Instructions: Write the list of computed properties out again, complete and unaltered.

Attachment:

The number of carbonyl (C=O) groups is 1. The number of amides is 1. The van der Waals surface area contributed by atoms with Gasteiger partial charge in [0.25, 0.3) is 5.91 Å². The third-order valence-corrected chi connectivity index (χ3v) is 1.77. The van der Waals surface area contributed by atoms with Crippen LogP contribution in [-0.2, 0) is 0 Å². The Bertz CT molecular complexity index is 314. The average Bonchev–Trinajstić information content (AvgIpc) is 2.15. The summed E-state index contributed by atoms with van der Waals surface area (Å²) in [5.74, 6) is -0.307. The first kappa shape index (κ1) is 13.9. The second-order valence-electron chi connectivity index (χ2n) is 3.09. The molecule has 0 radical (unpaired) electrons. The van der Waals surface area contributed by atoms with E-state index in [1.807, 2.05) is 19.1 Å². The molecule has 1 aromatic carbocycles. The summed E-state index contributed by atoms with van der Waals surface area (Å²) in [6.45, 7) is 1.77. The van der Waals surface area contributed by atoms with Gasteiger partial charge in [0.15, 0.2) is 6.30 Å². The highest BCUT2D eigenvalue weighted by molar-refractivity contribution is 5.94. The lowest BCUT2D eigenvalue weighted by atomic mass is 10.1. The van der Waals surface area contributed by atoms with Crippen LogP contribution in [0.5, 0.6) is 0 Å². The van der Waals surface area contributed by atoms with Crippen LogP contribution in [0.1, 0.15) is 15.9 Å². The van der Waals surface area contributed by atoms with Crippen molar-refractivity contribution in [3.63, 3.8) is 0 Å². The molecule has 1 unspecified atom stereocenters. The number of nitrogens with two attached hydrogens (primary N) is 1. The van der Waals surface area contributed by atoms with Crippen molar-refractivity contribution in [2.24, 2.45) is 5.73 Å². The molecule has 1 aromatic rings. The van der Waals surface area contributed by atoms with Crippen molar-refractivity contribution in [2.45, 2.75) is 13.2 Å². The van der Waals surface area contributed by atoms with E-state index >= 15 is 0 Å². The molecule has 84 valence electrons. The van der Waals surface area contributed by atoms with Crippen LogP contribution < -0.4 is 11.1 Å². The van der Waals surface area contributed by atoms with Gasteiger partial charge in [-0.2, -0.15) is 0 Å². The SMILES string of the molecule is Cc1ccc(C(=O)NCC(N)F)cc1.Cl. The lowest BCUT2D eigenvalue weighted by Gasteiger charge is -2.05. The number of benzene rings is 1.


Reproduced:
The number of carbonyl (C=O) groups is 1. The number of amides is 1. The van der Waals surface area contributed by atoms with Gasteiger partial charge in [0.25, 0.3) is 5.91 Å². The third-order valence-corrected chi connectivity index (χ3v) is 1.77. The van der Waals surface area contributed by atoms with Crippen LogP contribution in [-0.2, 0) is 0 Å². The Bertz CT molecular complexity index is 314. The average Bonchev–Trinajstić information content (AvgIpc) is 2.15. The summed E-state index contributed by atoms with van der Waals surface area (Å²) in [5.74, 6) is -0.307. The first kappa shape index (κ1) is 13.9. The second-order valence-electron chi connectivity index (χ2n) is 3.09. The molecule has 0 radical (unpaired) electrons. The van der Waals surface area contributed by atoms with E-state index in [1.807, 2.05) is 19.1 Å². The molecule has 1 aromatic carbocycles. The summed E-state index contributed by atoms with van der Waals surface area (Å²) in [6.45, 7) is 1.77. The van der Waals surface area contributed by atoms with Gasteiger partial charge in [0.15, 0.2) is 6.30 Å². The highest BCUT2D eigenvalue weighted by molar-refractivity contribution is 5.94. The lowest BCUT2D eigenvalue weighted by atomic mass is 10.1. The van der Waals surface area contributed by atoms with Crippen LogP contribution in [0.5, 0.6) is 0 Å². The van der Waals surface area contributed by atoms with Crippen LogP contribution in [0.1, 0.15) is 15.9 Å². The van der Waals surface area contributed by atoms with Crippen molar-refractivity contribution in [3.63, 3.8) is 0 Å². The molecule has 1 unspecified atom stereocenters. The number of nitrogens with two attached hydrogens (primary N) is 1. The van der Waals surface area contributed by atoms with Crippen molar-refractivity contribution in [2.24, 2.45) is 5.73 Å². The molecule has 1 aromatic rings. The van der Waals surface area contributed by atoms with Crippen molar-refractivity contribution in [2.45, 2.75) is 13.2 Å². The van der Waals surface area contributed by atoms with E-state index >= 15 is 0 Å². The molecule has 84 valence electrons. The van der Waals surface area contributed by atoms with Crippen LogP contribution < -0.4 is 11.1 Å². The van der Waals surface area contributed by atoms with Gasteiger partial charge in [-0.2, -0.15) is 0 Å². The SMILES string of the molecule is Cc1ccc(C(=O)NCC(N)F)cc1.Cl. The lowest BCUT2D eigenvalue weighted by Gasteiger charge is -2.05. The number of benzene rings is 1.